By Jill Adler
ECHL Commissioner Brian McKenna visited the Stockton Arena on Mar. 4, 2007, shortly after the league announced that Stockton, Calif. would host the 2008 ECHL All-Star Game. He also arrived one day after the Stockton Thunder posted its eighth sellout in the team’s second season.
Down in the bowels of the arena to escape the always noisy Thunder fans, McKenna spent a few minutes with ProHockeyNews.com, discussing the upcoming Kelly Cup Playoffs, the health of the league, and the future of the ECHL.
Heading into the second week of March, with the beginning of ECHL playoffs only a month away, McKenna pointed out the parity that exists this season in the league.
From the league’s perspective, we’re thrilled that we’re going into the month of March and basically heading into this weekend (Mar. 3), there were 24 out of 25 teams that were still in the hunt for playoff spots,” McKenna said. “I can’t remember a year where we’ve had that much parity and that many teams still in the hunt this late in the season. So that’s great. And not only good races for playoff spots, but I think there’s still an opportunity for a lot of teams to move in the seedings for the playoffs. So I think we’re going to have great races through the month of March, which is great for fans.”
McKenna also mentioned that last year’s playoffs provided some of the league’s best hockey playoff series in the history of the ECHL.
“We’re getting spoiled, I think. The last two or three years, we’ve had some great series,” he said. “Last year, I think, we had four of our series, the best of the sevens, that went the limit, and a couple of the earlier round ones as well that were very good series. So if we can duplicate that again this year obviously, it’s great for the league.”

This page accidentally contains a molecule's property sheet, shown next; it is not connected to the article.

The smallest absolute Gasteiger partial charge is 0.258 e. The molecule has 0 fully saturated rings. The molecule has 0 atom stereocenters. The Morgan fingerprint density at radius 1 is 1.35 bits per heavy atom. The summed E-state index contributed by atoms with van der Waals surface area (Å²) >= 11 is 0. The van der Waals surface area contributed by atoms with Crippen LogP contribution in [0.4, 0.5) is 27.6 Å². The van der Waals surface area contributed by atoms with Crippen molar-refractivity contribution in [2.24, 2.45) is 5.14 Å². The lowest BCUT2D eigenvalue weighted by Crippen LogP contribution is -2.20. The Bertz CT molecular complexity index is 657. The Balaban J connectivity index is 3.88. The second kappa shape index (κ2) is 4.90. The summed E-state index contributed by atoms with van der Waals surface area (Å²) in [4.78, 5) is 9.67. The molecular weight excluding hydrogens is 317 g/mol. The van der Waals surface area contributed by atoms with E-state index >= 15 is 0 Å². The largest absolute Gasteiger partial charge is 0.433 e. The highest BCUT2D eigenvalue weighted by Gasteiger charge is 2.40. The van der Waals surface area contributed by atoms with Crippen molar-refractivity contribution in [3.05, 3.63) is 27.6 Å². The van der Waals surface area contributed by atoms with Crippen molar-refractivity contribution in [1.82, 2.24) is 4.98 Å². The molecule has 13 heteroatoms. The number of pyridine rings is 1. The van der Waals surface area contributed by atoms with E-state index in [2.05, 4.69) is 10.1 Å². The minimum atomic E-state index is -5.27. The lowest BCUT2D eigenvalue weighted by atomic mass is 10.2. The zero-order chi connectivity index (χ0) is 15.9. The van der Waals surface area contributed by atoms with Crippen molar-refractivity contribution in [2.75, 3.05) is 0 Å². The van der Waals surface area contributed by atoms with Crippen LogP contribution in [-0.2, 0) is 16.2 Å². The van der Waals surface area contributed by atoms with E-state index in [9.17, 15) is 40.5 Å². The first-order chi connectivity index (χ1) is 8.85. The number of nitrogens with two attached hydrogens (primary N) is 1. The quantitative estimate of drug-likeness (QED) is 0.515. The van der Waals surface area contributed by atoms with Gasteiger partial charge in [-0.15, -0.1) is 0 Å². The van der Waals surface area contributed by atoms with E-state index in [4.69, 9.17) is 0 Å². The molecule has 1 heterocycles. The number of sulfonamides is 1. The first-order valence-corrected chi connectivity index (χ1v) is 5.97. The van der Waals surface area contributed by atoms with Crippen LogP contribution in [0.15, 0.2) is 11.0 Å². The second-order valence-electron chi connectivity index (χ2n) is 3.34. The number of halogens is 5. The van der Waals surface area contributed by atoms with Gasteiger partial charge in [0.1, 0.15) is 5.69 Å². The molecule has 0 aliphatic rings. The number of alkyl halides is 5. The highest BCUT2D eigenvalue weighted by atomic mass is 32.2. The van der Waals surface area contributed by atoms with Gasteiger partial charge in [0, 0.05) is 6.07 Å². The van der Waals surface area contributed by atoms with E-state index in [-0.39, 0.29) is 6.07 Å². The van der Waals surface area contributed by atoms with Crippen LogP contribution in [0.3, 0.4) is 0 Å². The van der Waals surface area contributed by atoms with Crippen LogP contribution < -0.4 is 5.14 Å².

Overall, the ECHL appears healthy in terms of fan attendance and interest throughout the league’s venues. However McKenna pointed out that in spite of an increase in returning team markets, attendance has flattened out when spread out over the league. Additionally, two teams that returned after being dark — Texas Wildcatters and Cincinnati Cyclones — have struggled to rebuild their respective fan bases.
“But on balance, I think things are going well. We’re on pace to have as many as 10 teams end the season with over 5,000 in average attendance, and again, I can’t remember another year where that’s happened. We’ve seen some great success stories. Here, in Stockton, leading the way, obviously, with a reception that the ECHL has gotten in the city and among the fan base here is very impressive. Also, Bakersfield, Las Vegas, Alaska. We have a lot of good news stories in the West,” he said. “And in the East, again, when you look at places like Florida, Gwinnett, Reading, certainly, we’re very happy with the way things are going there. So we’ll continue to work to try to help our teams that aren’t doing quite as well and again, hopefully, we’ll continue to have some of those strong markets carry the day as well.”